What it’s like to be a visually impaired Paralympic ski racer.
Meet Staci Mannella, a partially sighted ski racer. The subject of a new TV show airing on the East Coast this season, the New Jersey native fought—with the help of her guide, Kim Seevers—onto the U.S. Paralympics National Alpine Team. This is her story. Stay tuned for more segments and the full length documentary on our site.
It's National Learn To Ski and Snowboard Month, and Vermont resorts lead the way with enticing discounts for newbies.
Got a friend who needs to learn how to ski? A spouse or significant other? A friend of your kid’s? Maybe it’s up to you to turn them on to the sport you love, and there’s no better time than January, National Learn to Ski and Snowboard Month.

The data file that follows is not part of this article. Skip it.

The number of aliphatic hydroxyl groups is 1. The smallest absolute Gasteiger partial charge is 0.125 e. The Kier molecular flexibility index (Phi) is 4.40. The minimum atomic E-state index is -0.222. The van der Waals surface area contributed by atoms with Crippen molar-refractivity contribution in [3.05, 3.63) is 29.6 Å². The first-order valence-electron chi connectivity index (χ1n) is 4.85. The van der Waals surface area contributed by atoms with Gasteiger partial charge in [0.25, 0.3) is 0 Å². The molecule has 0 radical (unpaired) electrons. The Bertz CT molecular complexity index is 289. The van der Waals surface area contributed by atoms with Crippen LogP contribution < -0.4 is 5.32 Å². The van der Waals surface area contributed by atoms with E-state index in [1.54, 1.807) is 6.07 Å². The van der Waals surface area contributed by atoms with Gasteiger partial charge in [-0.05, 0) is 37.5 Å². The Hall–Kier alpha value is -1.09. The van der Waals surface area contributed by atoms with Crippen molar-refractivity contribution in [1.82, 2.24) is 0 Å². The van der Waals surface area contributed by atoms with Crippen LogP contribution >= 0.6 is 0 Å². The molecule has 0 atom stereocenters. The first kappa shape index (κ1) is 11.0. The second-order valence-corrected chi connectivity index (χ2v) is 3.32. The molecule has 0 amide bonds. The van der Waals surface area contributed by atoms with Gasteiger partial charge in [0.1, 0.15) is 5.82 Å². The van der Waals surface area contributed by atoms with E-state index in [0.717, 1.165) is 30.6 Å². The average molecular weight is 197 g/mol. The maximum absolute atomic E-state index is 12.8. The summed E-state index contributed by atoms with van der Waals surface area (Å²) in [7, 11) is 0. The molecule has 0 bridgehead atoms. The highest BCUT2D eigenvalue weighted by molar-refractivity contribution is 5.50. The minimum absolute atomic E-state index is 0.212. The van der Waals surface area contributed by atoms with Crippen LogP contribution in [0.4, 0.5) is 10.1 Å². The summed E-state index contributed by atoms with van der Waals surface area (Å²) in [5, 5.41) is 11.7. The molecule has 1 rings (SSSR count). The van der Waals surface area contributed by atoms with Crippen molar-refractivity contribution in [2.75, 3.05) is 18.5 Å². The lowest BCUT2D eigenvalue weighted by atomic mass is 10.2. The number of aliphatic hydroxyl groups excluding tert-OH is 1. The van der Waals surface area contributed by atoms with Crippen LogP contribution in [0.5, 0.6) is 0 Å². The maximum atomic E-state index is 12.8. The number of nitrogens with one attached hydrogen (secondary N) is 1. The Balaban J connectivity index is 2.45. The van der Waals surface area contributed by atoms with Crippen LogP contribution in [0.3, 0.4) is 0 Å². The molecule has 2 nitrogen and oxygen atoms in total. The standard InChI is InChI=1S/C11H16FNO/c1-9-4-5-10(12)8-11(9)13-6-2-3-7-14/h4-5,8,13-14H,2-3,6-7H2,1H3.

It’s a wonder we didn’t end up with serious injuries to our wool-hat-clad heads.
Hunter Mountain, N.Y., isn’t where I actually learned to ski. But Hunter is indeed where I learned to ski. Chasing my older brother down icy black diamonds like Hell Gate and Minya Konka, yard-saling big-time on the double blacks at Hunter West—Westway, under the liftline, even. No matter how hard I skied—or rather how hard I bit it—my brother never let me win.
No place does diners like the Northeast, and these ski-country classics keep the flame alive.
Dot’s Restaurant, Wilmington, Vt. » The beloved eatery was taken out by the Hurricane Irene floods but rebuilt in 2014, much to the region’s relief. The space may be new, but the food is exactly the same, with legendary pancakes (served with real Vermont maple syrup, natch) and eggs accompanied by homemade breads.